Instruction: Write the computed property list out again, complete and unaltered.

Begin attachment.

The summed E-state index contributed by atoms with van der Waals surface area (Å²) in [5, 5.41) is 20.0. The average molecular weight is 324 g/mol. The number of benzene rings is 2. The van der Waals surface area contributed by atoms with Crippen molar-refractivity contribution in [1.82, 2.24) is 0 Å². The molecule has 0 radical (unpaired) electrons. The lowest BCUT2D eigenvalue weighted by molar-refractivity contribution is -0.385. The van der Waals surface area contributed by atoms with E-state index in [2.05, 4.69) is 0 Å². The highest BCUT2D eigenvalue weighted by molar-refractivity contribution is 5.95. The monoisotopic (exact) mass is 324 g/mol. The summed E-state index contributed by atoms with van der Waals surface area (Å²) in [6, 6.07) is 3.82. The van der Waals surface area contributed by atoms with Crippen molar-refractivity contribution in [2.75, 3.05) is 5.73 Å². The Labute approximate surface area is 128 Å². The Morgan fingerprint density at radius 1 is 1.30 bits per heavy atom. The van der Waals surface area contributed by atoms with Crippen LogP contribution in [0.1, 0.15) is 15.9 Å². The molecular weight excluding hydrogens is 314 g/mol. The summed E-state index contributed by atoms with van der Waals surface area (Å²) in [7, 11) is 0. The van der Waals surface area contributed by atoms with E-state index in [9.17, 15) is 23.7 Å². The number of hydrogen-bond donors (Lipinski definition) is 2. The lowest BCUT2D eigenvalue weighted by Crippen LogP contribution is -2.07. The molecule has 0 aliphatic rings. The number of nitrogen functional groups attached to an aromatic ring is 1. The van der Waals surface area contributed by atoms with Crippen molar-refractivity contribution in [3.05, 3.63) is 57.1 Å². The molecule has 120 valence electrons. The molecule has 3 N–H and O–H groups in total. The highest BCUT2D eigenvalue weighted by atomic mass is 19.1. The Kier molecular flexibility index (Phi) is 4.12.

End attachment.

The summed E-state index contributed by atoms with van der Waals surface area (Å²) in [5, 5.41) is 20.0. The average molecular weight is 324 g/mol. The number of benzene rings is 2. The van der Waals surface area contributed by atoms with Crippen molar-refractivity contribution in [1.82, 2.24) is 0 Å². The molecule has 0 radical (unpaired) electrons. The lowest BCUT2D eigenvalue weighted by molar-refractivity contribution is -0.385. The van der Waals surface area contributed by atoms with E-state index in [2.05, 4.69) is 0 Å². The highest BCUT2D eigenvalue weighted by molar-refractivity contribution is 5.95. The monoisotopic (exact) mass is 324 g/mol. The summed E-state index contributed by atoms with van der Waals surface area (Å²) in [6, 6.07) is 3.82. The van der Waals surface area contributed by atoms with Crippen molar-refractivity contribution in [2.75, 3.05) is 5.73 Å². The Labute approximate surface area is 128 Å². The Morgan fingerprint density at radius 1 is 1.30 bits per heavy atom. The van der Waals surface area contributed by atoms with Crippen LogP contribution in [0.1, 0.15) is 15.9 Å². The molecular weight excluding hydrogens is 314 g/mol. The summed E-state index contributed by atoms with van der Waals surface area (Å²) in [7, 11) is 0. The van der Waals surface area contributed by atoms with E-state index in [9.17, 15) is 23.7 Å². The number of hydrogen-bond donors (Lipinski definition) is 2. The lowest BCUT2D eigenvalue weighted by Crippen LogP contribution is -2.07. The molecule has 0 aliphatic rings. The number of nitrogen functional groups attached to an aromatic ring is 1. The van der Waals surface area contributed by atoms with Crippen molar-refractivity contribution in [3.05, 3.63) is 57.1 Å². The molecule has 120 valence electrons. The molecule has 3 N–H and O–H groups in total. The highest BCUT2D eigenvalue weighted by atomic mass is 19.1. The Kier molecular flexibility index (Phi) is 4.12.